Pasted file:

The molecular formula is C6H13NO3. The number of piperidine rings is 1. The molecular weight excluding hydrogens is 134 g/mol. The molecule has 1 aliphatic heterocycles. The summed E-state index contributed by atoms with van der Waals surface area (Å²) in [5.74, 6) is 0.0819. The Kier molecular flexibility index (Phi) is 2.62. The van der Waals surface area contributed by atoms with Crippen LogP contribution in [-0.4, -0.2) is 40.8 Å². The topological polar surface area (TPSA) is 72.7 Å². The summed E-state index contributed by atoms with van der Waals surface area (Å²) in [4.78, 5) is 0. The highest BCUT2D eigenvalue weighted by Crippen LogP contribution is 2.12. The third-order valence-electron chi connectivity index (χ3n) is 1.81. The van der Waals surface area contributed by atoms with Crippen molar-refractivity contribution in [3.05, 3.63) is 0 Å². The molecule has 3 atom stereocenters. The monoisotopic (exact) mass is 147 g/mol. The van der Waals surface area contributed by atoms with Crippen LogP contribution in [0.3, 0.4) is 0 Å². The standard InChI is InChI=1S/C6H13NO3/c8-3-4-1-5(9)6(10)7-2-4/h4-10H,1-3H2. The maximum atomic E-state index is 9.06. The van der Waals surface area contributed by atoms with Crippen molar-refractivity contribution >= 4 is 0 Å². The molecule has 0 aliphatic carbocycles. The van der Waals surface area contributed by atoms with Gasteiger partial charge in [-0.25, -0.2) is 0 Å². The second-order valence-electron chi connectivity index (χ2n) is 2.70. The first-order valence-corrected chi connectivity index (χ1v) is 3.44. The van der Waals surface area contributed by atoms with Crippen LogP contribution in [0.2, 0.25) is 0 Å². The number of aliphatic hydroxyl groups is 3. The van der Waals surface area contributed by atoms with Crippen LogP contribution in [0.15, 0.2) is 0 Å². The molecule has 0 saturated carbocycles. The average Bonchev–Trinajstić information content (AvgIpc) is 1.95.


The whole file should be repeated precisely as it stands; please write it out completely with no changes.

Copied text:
The molecular formula is C6H13NO3. The number of piperidine rings is 1. The molecular weight excluding hydrogens is 134 g/mol. The molecule has 1 aliphatic heterocycles. The summed E-state index contributed by atoms with van der Waals surface area (Å²) in [5.74, 6) is 0.0819. The Kier molecular flexibility index (Phi) is 2.62. The van der Waals surface area contributed by atoms with Crippen LogP contribution in [-0.4, -0.2) is 40.8 Å². The topological polar surface area (TPSA) is 72.7 Å². The summed E-state index contributed by atoms with van der Waals surface area (Å²) in [4.78, 5) is 0. The highest BCUT2D eigenvalue weighted by Crippen LogP contribution is 2.12. The third-order valence-electron chi connectivity index (χ3n) is 1.81. The van der Waals surface area contributed by atoms with Crippen molar-refractivity contribution in [3.05, 3.63) is 0 Å². The molecule has 3 atom stereocenters. The monoisotopic (exact) mass is 147 g/mol. The van der Waals surface area contributed by atoms with Crippen LogP contribution in [0.3, 0.4) is 0 Å². The standard InChI is InChI=1S/C6H13NO3/c8-3-4-1-5(9)6(10)7-2-4/h4-10H,1-3H2. The maximum atomic E-state index is 9.06. The van der Waals surface area contributed by atoms with Crippen molar-refractivity contribution >= 4 is 0 Å². The molecule has 0 aliphatic carbocycles. The van der Waals surface area contributed by atoms with Gasteiger partial charge in [-0.25, -0.2) is 0 Å². The second-order valence-electron chi connectivity index (χ2n) is 2.70. The first-order valence-corrected chi connectivity index (χ1v) is 3.44. The van der Waals surface area contributed by atoms with Crippen LogP contribution in [0.2, 0.25) is 0 Å². The number of aliphatic hydroxyl groups is 3. The van der Waals surface area contributed by atoms with Crippen LogP contribution in [0.15, 0.2) is 0 Å². The molecule has 0 saturated carbocycles. The average Bonchev–Trinajstić information content (AvgIpc) is 1.95.